I suddenly realized that I had no idea how I would do that, but I’d set the wheels in motion and now I needed to do something. While the woman hesitated, I formulated a plan. I couldn’t take them to my house because the last thing I needed was a conversation with my children about why I was out driving around late at night again. There were only so many nights I could claim I needed to go to the gas station, the ATM or the market after 11 p.m. And then I looked down at the three crisp bills in the side pocket of my purse. There was my answer. I’d simply rent them a motel room somewhere and use my tips from the evening to cover it. My mind raced through the places nearby which weren’t many and all of which were upward of $300 a night. Plus, it was likely those places wouldn’t welcome the two of them since it wasn’t hard to peg them as homeless, with no purse or other belongings. I remembered the inexpensive but tidy motel on Santa Monica Boulevard above the IHop Pancake House. My former firm had occasionally put up a witness from out-of-town there because it was comfortable but reasonably priced. About $129 a night, if I wasn’t mistaken. That plus a $20 breakfast at IHop the next morning would leave me with roughly $50 of what the men from Hong-Kong had given me, plus the Uber fares I’d earned in those three hours. Not much of a dilemma, I decided, so I told my passengers to buckle up as I sped along PCH back toward the 10 freeway.
As we approached the intersection at Chautauqua, the little girl said softly, “Shouldn’t we stop here so we can hike to our tent, mommy?”
I held my breath to suppress a gasp. I’d heard about the encampments the homeless had built into the hillside above PCH and right below the Huntington Estates. Last year there was a brush fire that had stopped just short of the mansions above on Corona Del Mar. Apparently, the blaze started from the cooking fires and discarded cigarettes of the homeless living there. As we sat in the heavy PCH traffic a few days after the fire, my son, and I had scoured the hillside, looking for signs of any remaining camps. We didn’t see any, but it was well known that, since the fire, the homeless had returned and built sturdier shelters carved into the hillside and carefully camouflaged.
It struck me as fate that I’d lucked upon such generous riders on this particular night. How could I not use my good luck to keep this precious little girl from sleeping somewhere on that hillside, at least tonight? I wanted to scream, but instead, I kept perfectly silent until we were well past the bluffs. Once I could see the McClure Tunnel, I’d found enough composure to say, “You’re going to sleep inside tonight, have a warm shower and a hot breakfast in the morning. Ok?” And then I turned toward the girl and asked if she liked pancakes. The smile that spread across her small face resolved any doubt I had about my impulsive undertaking. The woman, who had sat virtually frozen in her seat until then, turned to see the obvious relief on her daughter’s face and then looked at me as if I had parted the Red Sea.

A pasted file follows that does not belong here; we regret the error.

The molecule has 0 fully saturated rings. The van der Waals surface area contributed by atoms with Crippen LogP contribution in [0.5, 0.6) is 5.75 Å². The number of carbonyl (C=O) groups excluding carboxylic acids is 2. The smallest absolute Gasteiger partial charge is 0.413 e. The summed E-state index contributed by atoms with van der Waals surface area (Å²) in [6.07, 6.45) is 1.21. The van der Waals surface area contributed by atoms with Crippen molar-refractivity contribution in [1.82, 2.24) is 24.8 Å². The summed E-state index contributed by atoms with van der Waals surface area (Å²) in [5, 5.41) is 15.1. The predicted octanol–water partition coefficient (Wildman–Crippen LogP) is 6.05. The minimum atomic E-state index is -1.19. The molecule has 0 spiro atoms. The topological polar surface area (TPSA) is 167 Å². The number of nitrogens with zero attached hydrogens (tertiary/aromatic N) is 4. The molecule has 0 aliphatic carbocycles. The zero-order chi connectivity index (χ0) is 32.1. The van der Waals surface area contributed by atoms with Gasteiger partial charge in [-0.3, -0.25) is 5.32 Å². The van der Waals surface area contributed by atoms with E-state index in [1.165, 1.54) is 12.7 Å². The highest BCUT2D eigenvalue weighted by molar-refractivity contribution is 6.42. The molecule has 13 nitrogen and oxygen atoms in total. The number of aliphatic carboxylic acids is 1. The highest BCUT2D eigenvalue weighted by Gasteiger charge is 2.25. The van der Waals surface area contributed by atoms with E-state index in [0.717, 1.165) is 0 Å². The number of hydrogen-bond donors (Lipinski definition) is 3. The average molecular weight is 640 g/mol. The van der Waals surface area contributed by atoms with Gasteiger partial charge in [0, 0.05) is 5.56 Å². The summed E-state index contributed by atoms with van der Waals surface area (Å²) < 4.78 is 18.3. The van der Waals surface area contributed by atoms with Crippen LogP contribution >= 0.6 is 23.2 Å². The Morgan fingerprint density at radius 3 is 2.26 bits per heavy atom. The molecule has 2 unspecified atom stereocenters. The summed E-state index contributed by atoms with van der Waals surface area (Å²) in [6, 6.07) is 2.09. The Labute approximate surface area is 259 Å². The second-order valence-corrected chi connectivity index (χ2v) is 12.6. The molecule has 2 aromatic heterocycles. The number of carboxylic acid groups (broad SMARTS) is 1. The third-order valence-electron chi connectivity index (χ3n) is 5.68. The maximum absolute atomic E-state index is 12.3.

We exited onto 20th Street and in just another three minutes, I pulled into the motel next to the IHop on Santa Monica Boulevard. I parked the car in the spot marked Guest Registration and opened the doors for my stunned passengers. I laughed softly as I almost reached for my phone to hit the “End Trip” button on the Uber app. “Follow me,” I said as I headed toward the front desk. They had a room at the back of the building for $139 a night. I quickly filled out the registration form in my own name, gave them an imprint of my one good credit card and took the room keys, declining any information regarding the room’s amenities from the nice woman behind the desk. I could feel the staff’s eyes on us as we rushed toward the elevator. Once in the room, I looked at them and realized I hadn’t even asked them their names. The woman was still stunned and seemed surprised that someone would even take the time to ask them their names. Carmen and Ellie. I hesitated for a moment before offering only my first name. I then busied myself with making sure there were enough towels in the bathroom and that the TV remote worked.
“Please, make yourself comfortable here. You can have the room until 12 p.m. tomorrow. Have some breakfast at the IHOP and charge it to the room.” I assessed the woman’s grasp on how to handle the situation, and my instincts told me that somehow, despite her current circumstances, she could manage this. I looked at little Ellie and said, “And if I were you, I’d use that bubble bath I saw in there and take a nice long bath.” Another smile from her that made me feel like I was trying to impersonate a saint. “Well, then, I’ll say good-bye and let you two relax.”
Ellie had already headed to the bathtub. Before I left, I slipped the one twenty dollar bill I had into the woman’s hand and squeezed it shut. “I know it won’t keep you off that hillside, but there is a laundromat on Montana. It has a sign on the window that says they are hiring. I have this hunch that they’d let Ellie stay with you while you worked, maybe even let her help fold clothes for a little extra money. You can walk there from here in less than twenty minutes. Please promise me that you’ll look into it tomorrow.”
Her eyes widened, she took a deep breath and then threw her arms around me. She stepped back quickly, putting her hands to her face to cover the tears. I reached for the door as Ellie called for her mother to help her with the bath water.
As I jumped into my Range Rover, I felt a sense of relief – a feeling that I hadn’t had in quite a while. I have had a nagging feeling for weeks now that Raffi was married. I hadn’t intended to sleep with a married man, let alone earn a $1200 tip for my “services.” But, in fact, that’s how it felt to me each time an image of that exhilarating night had crept into my thoughts. And the fact that I had not heard a word from him since our delicious encounter solidified my hunch that I had indeed been smoothly seduced by a married man. Probably a family man with a few kids, no less.
Would my act of kindness tonight help absolve my guilt over my inadvertent adultery with Raffi? I wasn’t sure about that, but I knew I didn’t have to go to sleep thinking about Ellie sleeping in some make-shift encampment carved into the bluffs below the Huntington Estates. Sure, I’d blown most of the $250 tip the amusing Asian gents had bestowed on me. And, no, I didn’t feel confident that the generous tips I’d garnered so far would keep coming. But, I did feel like I’d given this Uber gig some worthy “professional” purpose, despite that the whole thing still seems surreal to me.